Artisan Soap: Cruelty Free, Vegan Friendly, Gluten Free…?

Soap Science: Gluten in Skincare

Good morning, Sudsers! This week has zoomed by, right? I’ve been busy with holiday orders, activities with the Soap & Clay kidlets, and booth events. I’ve spent the past few weeks at vendor events around the greater Seattle area, and I loved mingling with members of the community, chatting about soap and skincare needs. I tend to field a set of basic questions regarding my soaps multiple times throughout any event, questions I can readily answer and provide takeaway literature for, but the lovely community members in Bellevue, WA threw me a curveball on Saturday. I still got the basics: are your products responsibly sourced and cruelty freedo you have any vegan offeringsdo you stock anything for sensitive skinbut there was one question I wasn’t prepared for. Are your soaps gluten free? 

Gluten free? Hunh. Admittedly, my first thought in response to this question was, you don’t EAT soap. Please don’t eat my soap.

gluten free

Don’t be like this kid.
Who also happens to be my kid.

Gluten free?

I answered as best I could, which was basically an inelegant stammering consisting of “I don’t use flour in my soap recipes, so I think I’m gluten free…wait, is oatmeal gluten? No? well it’s likely that I don’t…I want to say yes, but I’m really not sure.” Surprisingly, in spite of my less than stellar speaking skills, this customer still purchased some items and I sent them on their way, but not before collecting their email address to get them a definitive answer on the gluten question. A few minutes later, another patron asked the same thing: are your soaps gluten free? Four other customers asked about gluten over the course of this event, so the moment I got home, the research began.

What is Gluten?

First off, I obviously needed a better understanding of gluten and what those with gluten sensitivities actually need to avoid. My belief was that gluten sensitivity was a food concern; anything that a person ingests that contains gluten can have a negative impact on their body’s overall health. And while this seems to be the general consensus in the medical world, there is also a case to be made for removing gluten from skincare products as well. Which makes sense; every soap in my line has been designed to produce specific, topical results as the skin readily absorbs many things. In this day and age, there are even drugs that are administered topically because certain components can and do enter the system through the skin. So gluten in skincare products? Could be a concern.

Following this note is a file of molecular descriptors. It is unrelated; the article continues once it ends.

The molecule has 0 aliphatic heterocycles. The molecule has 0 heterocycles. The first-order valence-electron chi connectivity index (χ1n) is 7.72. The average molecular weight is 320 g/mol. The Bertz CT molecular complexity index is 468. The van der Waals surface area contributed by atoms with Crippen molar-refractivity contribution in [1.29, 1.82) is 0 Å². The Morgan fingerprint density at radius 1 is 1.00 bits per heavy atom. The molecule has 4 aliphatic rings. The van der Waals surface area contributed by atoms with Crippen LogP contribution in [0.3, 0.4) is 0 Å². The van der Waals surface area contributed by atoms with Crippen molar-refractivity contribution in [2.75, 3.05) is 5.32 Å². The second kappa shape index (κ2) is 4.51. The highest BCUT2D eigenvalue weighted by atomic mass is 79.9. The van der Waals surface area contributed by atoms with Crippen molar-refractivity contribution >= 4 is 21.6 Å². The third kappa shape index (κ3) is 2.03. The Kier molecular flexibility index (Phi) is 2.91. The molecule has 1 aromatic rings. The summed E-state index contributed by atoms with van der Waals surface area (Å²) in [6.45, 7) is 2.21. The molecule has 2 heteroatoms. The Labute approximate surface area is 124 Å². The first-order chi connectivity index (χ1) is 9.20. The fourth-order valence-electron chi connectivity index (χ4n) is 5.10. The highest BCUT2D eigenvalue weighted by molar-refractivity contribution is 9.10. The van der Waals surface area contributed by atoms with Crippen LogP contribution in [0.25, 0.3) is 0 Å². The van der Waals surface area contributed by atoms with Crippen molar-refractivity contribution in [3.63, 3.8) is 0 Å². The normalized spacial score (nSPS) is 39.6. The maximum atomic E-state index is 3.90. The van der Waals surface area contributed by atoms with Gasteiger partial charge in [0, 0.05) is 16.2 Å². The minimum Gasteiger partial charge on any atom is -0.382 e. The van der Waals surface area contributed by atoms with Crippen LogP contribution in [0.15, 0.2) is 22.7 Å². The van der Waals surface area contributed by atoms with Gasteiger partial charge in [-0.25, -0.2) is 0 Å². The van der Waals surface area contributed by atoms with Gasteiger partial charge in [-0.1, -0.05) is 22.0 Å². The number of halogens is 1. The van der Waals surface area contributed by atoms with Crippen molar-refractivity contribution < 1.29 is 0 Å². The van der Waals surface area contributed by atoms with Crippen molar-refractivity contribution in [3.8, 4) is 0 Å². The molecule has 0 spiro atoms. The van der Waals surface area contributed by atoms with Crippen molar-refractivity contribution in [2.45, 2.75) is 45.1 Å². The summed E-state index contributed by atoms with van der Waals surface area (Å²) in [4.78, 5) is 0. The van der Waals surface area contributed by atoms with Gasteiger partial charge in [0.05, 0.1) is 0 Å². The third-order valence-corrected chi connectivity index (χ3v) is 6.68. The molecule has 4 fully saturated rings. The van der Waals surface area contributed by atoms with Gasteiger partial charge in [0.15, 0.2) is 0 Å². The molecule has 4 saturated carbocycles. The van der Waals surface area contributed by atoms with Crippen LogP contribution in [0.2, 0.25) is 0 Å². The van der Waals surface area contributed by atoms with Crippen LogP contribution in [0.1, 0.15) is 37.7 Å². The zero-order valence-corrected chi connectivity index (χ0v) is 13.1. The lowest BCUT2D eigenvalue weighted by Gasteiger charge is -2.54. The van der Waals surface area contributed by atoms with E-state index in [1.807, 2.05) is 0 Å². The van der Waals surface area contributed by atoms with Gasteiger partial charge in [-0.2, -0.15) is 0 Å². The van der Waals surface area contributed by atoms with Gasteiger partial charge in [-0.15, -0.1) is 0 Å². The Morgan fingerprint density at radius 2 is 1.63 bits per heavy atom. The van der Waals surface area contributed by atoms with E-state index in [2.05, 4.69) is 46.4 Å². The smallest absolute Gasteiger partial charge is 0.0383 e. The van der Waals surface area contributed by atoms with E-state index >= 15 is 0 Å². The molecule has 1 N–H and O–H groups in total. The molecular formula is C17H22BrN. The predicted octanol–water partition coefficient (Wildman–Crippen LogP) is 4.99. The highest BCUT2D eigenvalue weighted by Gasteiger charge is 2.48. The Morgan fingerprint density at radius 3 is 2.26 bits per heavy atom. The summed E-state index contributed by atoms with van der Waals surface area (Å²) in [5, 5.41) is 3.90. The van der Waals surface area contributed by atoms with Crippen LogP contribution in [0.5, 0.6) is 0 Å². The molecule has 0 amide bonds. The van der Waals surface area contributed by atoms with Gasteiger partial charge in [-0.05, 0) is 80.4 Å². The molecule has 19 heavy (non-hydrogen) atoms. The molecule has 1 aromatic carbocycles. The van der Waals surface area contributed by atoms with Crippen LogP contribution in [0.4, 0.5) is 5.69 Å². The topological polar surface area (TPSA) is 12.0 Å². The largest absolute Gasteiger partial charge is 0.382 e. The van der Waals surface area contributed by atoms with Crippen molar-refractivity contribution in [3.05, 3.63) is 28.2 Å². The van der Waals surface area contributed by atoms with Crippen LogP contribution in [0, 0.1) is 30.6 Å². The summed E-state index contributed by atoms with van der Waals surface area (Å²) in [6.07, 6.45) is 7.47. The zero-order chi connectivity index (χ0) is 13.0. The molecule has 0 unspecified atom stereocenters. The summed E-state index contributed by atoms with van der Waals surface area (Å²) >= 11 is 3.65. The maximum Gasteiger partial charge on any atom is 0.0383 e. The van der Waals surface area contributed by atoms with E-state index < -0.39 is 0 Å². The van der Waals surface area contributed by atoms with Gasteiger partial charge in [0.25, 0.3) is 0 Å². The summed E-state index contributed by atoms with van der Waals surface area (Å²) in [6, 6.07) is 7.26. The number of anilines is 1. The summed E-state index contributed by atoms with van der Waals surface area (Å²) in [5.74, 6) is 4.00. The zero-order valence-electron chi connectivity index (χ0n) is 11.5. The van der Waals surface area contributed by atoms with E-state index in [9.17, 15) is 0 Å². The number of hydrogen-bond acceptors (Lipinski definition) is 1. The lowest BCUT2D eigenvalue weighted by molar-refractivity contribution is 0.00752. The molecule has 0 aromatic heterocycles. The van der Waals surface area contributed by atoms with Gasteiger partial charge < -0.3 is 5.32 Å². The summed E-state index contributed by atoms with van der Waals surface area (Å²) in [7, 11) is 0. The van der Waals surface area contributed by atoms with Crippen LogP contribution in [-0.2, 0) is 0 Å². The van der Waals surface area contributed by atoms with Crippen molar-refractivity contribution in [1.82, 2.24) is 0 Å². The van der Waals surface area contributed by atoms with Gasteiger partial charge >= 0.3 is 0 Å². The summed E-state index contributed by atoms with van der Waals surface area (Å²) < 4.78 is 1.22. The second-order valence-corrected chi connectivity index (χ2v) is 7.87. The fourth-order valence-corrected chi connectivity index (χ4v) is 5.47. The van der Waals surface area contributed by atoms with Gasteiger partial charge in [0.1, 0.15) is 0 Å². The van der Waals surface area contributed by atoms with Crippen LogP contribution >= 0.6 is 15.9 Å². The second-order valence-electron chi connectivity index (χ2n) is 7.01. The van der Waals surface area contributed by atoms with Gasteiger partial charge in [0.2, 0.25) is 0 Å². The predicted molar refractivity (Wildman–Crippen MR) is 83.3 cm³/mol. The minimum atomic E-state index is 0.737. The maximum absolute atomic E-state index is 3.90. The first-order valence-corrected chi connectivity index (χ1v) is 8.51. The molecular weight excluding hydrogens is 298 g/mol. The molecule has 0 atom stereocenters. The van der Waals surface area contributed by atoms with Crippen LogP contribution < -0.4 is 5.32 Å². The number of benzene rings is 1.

So what is gluten? According to, gluten is the name given to the elastic proteins found in wheat, barley, rye, and various other grains to a lesser degree. For those with Celiac disease (about 1% of the population), this protein can cause a number of health problems if ingested. Through further sleuthing, however, I came across a number of articles discussing potential problems with Celiac patients and gluten found in topical products. The Mayo Clinic has some interesting information regarding topical gluten, which you can find here.

So is there gluten in soap? How about other cosmetic products? Yes, in large part. Turns out it’s pretty difficult to find commercial products that don’t contain gluten (another way of adding insult to injury for the gluten sensitive among us).

How about Soap & Clay products?

Well, that depends. Soap & Clay soaps contain no gluten. My basic soap recipe contains olive oil, coconut oil, responsibly sourced palm oil, canola oil, and sweet almond oil. I then add extra goodies, mostly in the form of oils, butters, and exfoliants. So according to this list of safe vs unsafe products for those with Celiac/gluten intolerance, Soap & Clay does not use any ingredients that contain gluten in the soaps themselves (**see below for a note about bath bombs). However, a number of Soap & Clay soaps contain oatmeal, an item that is listed on both sides of the safe/unsafe list. The reason for this is cross-contamination; any oatmeal that has been processed in a facility that also processes wheat, barley, or rye can come into contact with gluten. I use gluten-free oatmeal in my soap recipes, so by happy accident I can say that we are gluten free!

**A note about bath bombs: I’ve been unable to find definitive information regarding corn products and Celiac, so in the spirit of full disclosure and transparency, a word of caution for those concerned with gluten: all of my bath bombs contain cornstarch. If you have been told by your medical professional to avoid cornstarch, either topically or internally, please avoid Soap & Clay’s bath bombs.

So there you have it, Sudsers – all of the information you never knew you needed about soap. Remember – check your labels, know your labels, and if you have any questions, please contact me! Don’t forget – we have FREE SHIPPING through December 16th and gift boxes are still on sale. I’m hearing “craft time” turning into “mess time” in the kitchen, so I’m off to wrestle a glue stick away from a Soap & Clay kidlet. Enjoy the rest of your day!


Glue stick. Not gluten free.

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